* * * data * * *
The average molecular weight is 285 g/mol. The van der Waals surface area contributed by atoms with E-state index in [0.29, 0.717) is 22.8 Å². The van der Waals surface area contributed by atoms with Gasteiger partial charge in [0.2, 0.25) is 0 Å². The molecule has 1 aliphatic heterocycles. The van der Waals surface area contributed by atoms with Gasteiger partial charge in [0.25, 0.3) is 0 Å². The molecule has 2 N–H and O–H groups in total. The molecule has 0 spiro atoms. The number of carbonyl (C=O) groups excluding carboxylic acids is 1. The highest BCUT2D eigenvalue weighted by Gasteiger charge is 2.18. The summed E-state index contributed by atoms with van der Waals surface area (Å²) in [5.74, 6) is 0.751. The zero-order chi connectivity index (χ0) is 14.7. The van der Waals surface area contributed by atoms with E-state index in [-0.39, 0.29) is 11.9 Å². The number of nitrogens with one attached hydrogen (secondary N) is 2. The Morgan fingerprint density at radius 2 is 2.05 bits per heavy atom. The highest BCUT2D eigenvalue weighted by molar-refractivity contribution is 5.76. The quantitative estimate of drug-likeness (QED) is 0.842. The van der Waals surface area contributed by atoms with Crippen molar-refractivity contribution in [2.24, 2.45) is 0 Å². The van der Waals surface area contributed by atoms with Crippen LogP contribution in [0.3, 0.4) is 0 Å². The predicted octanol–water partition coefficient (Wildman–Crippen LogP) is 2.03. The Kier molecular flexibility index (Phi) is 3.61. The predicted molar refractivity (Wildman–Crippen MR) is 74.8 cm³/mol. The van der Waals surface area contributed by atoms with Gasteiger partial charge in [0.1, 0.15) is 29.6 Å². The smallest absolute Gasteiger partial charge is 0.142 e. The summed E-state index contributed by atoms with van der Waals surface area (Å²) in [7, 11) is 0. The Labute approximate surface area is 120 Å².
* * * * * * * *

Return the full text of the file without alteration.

The average molecular weight is 285 g/mol. The van der Waals surface area contributed by atoms with E-state index in [0.29, 0.717) is 22.8 Å². The van der Waals surface area contributed by atoms with Gasteiger partial charge in [0.2, 0.25) is 0 Å². The molecule has 1 aliphatic heterocycles. The van der Waals surface area contributed by atoms with Gasteiger partial charge in [0.25, 0.3) is 0 Å². The molecule has 2 N–H and O–H groups in total. The molecule has 0 spiro atoms. The number of carbonyl (C=O) groups excluding carboxylic acids is 1. The highest BCUT2D eigenvalue weighted by Gasteiger charge is 2.18. The summed E-state index contributed by atoms with van der Waals surface area (Å²) in [5.74, 6) is 0.751. The zero-order chi connectivity index (χ0) is 14.7. The van der Waals surface area contributed by atoms with E-state index in [-0.39, 0.29) is 11.9 Å². The number of nitrogens with one attached hydrogen (secondary N) is 2. The Morgan fingerprint density at radius 2 is 2.05 bits per heavy atom. The highest BCUT2D eigenvalue weighted by molar-refractivity contribution is 5.76. The quantitative estimate of drug-likeness (QED) is 0.842. The van der Waals surface area contributed by atoms with Crippen molar-refractivity contribution in [2.24, 2.45) is 0 Å². The van der Waals surface area contributed by atoms with Crippen LogP contribution in [0.3, 0.4) is 0 Å². The predicted octanol–water partition coefficient (Wildman–Crippen LogP) is 2.03. The Kier molecular flexibility index (Phi) is 3.61. The predicted molar refractivity (Wildman–Crippen MR) is 74.8 cm³/mol. The van der Waals surface area contributed by atoms with Gasteiger partial charge in [0.1, 0.15) is 29.6 Å². The smallest absolute Gasteiger partial charge is 0.142 e. The summed E-state index contributed by atoms with van der Waals surface area (Å²) in [7, 11) is 0. The Labute approximate surface area is 120 Å².